Source — WR Curtis Samuel signing 3-year, $34.5 million deal with Washington Football Team
Former Carolina Panthers wide receiver Curtis Samuel is signing a three-year, $34.5 million deal with the Washington Football Team, a source told ESPN’s Adam Schefter on Wednesday.
A second-round draft pick by the Panthers out of Ohio State in 2017, Samuel finally met expectations this past season under offensive coordinator Joe Brady, who took advantage of the speedster’s ability to play receiver and running back as he did in college.
Samuel had a career-best 77 catches for 851 yards and 41 rushes for 200 yards as Brady used the 24-year-old the way he planned to use running back Christian McCaffrey, who missed 13 games with injuries.
Samuel’s most impressive stat this past season was his catch rate (79.4%) that led all NFL receivers and was well ahead of his 56.3% rate the previous three seasons. He also became one of the league leaders on third-down catches for first downs.
Washington wanted to add speed at receiver and accomplished that mission with Samuel, who ran the 40-yard dash in 4.31 seconds at the 2017 scouting combine. Fellow starting receiver Terry McLaurin ran a 4.35 two years later. Washington lacked depth and a consistent receiving partner for McLaurin and wanted to limit the attention defenses paid to him.
Samuel’s deal reunites him with McLaurin in the NFL after they played together in college. The two were members of Ohio State’s 2014 recruiting class.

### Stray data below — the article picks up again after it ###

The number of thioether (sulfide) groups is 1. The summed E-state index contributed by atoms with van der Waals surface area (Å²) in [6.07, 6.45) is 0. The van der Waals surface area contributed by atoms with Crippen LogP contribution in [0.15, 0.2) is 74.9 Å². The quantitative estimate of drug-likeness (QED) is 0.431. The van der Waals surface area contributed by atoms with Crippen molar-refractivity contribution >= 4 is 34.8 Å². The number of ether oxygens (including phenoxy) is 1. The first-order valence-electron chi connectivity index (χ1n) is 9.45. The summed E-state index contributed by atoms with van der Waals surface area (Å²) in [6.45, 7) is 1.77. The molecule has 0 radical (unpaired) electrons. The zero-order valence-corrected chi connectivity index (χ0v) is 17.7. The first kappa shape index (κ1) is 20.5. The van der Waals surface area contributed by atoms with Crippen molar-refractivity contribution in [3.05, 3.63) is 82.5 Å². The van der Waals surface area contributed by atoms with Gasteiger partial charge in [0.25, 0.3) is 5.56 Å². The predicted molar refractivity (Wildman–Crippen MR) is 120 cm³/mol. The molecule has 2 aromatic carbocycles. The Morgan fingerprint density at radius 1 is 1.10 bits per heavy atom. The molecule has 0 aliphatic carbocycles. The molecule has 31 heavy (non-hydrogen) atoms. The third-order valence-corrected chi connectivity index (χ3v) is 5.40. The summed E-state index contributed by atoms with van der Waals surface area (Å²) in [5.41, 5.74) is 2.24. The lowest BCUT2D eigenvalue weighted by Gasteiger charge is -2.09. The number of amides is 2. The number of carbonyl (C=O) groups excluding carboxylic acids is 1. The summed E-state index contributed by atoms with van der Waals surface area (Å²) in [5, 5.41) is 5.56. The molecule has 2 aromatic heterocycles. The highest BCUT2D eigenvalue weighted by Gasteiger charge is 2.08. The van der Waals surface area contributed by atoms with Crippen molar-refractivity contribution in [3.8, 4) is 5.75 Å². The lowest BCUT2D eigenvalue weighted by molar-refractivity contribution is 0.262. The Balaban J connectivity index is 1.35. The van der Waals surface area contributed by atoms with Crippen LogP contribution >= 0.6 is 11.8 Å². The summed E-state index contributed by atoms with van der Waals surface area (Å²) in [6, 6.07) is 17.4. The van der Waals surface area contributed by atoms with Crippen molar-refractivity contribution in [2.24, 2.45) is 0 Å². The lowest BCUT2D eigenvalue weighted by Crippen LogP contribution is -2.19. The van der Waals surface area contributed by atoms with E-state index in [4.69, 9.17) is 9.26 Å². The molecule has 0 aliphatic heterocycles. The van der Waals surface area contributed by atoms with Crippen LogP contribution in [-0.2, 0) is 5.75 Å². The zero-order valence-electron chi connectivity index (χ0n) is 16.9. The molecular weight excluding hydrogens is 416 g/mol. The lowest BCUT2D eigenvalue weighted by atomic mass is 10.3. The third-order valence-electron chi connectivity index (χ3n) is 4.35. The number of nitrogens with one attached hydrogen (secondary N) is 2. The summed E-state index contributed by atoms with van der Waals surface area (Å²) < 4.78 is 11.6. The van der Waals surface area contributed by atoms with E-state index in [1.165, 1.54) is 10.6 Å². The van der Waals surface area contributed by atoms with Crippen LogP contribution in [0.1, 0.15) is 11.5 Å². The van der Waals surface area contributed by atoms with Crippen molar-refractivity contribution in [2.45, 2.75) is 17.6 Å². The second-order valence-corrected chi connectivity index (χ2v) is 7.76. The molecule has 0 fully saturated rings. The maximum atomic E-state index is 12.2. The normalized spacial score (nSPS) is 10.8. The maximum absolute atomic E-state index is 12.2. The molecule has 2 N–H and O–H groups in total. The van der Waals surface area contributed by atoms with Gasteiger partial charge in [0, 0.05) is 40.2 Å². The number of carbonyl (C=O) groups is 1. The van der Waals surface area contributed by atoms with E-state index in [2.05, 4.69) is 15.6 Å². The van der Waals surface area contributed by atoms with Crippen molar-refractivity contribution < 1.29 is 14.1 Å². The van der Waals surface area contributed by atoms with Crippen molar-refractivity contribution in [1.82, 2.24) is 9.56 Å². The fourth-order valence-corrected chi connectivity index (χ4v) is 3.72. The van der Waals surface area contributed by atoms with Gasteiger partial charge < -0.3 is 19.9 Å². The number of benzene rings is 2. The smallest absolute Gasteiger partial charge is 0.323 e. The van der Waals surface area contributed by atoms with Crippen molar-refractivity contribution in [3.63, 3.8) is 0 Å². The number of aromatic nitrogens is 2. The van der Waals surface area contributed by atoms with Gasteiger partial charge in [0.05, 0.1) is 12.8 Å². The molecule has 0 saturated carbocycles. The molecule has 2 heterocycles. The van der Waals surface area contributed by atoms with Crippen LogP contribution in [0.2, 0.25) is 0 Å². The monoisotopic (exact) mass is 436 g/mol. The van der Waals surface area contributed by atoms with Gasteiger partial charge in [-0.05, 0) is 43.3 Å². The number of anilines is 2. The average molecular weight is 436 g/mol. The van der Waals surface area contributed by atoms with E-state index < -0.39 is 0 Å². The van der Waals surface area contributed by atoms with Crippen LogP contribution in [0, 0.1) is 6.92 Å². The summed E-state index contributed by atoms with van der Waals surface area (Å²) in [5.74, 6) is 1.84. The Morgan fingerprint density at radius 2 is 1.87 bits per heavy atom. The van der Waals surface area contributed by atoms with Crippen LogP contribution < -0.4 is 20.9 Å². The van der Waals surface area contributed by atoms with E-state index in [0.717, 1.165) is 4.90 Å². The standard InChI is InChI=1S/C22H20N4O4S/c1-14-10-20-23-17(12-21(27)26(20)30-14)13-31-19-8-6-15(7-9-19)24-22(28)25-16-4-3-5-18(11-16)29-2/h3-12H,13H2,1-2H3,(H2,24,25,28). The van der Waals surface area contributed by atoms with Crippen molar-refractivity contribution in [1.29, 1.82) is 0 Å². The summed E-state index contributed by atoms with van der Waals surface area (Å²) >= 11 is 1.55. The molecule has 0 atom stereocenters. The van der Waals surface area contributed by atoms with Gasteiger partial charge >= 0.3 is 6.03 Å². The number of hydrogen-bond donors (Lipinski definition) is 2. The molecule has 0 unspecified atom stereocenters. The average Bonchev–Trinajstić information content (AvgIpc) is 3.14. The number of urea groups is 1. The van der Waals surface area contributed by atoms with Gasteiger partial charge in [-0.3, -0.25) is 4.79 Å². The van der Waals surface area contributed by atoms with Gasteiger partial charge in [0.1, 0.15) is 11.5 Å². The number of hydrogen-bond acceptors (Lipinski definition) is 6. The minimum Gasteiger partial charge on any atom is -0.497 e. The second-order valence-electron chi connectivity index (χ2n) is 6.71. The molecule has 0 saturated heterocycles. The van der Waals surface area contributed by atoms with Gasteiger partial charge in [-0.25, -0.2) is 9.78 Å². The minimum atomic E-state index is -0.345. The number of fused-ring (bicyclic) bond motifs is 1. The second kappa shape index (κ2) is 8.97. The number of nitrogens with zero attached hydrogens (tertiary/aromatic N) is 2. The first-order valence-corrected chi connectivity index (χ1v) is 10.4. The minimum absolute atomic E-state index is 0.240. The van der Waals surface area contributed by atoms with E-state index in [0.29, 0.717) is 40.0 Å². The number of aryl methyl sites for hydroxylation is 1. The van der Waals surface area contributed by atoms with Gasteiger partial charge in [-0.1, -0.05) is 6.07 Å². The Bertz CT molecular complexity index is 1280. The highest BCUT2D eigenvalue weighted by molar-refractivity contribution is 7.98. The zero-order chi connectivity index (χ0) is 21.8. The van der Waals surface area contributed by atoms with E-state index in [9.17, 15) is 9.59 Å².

In a tweet Wednesday, McLaurin expressed his excitement over Samuel joining him in Washington, writing, “We really talked about this in the dorms freshman year.”
Washington tried to trade for Samuel last season, a quest that started in the summer and lasted until the trade deadline, ESPN reported Tuesday. The person who blocked the move: Panthers general manager Marty Hurney, who now serves as Washington’s senior vice president of player personnel.
Washington does have running backs Antonio Gibson and J.D. McKissic, both of whom can help in the pass game while split outside or in the slot. Both are former receivers. Samuel, a former college running back, will complement their skills by occasionally aligning in the backfield but focusing mostly as a receiver.
In 53 career games, Samuel has 185 receptions for 2,087 yards, 14 touchdown receptions, 478 rushing yards and five rushing touchdowns. Although injuries limited him to only 22 games his first two seasons, he has appeared in 31 of 32 games the past two seasons.
ESPN’s John Keim and David Newton contributed to this report.